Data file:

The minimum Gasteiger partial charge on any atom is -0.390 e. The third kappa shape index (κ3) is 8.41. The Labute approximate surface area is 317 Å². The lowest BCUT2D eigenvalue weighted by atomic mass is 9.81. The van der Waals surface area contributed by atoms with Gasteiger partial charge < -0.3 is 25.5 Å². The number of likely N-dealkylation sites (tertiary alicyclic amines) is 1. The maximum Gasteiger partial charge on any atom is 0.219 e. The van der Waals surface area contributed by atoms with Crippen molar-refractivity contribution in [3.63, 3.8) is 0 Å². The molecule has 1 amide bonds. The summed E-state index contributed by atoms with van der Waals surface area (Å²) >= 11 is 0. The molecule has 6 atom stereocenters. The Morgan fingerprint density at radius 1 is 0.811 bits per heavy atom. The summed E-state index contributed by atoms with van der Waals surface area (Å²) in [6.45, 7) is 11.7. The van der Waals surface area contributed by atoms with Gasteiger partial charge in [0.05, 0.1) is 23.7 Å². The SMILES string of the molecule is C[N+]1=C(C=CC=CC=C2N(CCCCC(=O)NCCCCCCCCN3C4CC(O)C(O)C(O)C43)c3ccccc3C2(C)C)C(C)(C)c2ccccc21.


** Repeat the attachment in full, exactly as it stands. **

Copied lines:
The minimum Gasteiger partial charge on any atom is -0.390 e. The third kappa shape index (κ3) is 8.41. The Labute approximate surface area is 317 Å². The lowest BCUT2D eigenvalue weighted by atomic mass is 9.81. The van der Waals surface area contributed by atoms with Gasteiger partial charge < -0.3 is 25.5 Å². The number of likely N-dealkylation sites (tertiary alicyclic amines) is 1. The maximum Gasteiger partial charge on any atom is 0.219 e. The van der Waals surface area contributed by atoms with Crippen molar-refractivity contribution in [3.63, 3.8) is 0 Å². The molecule has 1 amide bonds. The summed E-state index contributed by atoms with van der Waals surface area (Å²) >= 11 is 0. The molecule has 6 atom stereocenters. The Morgan fingerprint density at radius 1 is 0.811 bits per heavy atom. The summed E-state index contributed by atoms with van der Waals surface area (Å²) in [6.45, 7) is 11.7. The van der Waals surface area contributed by atoms with Gasteiger partial charge in [0.05, 0.1) is 23.7 Å². The SMILES string of the molecule is C[N+]1=C(C=CC=CC=C2N(CCCCC(=O)NCCCCCCCCN3C4CC(O)C(O)C(O)C43)c3ccccc3C2(C)C)C(C)(C)c2ccccc21.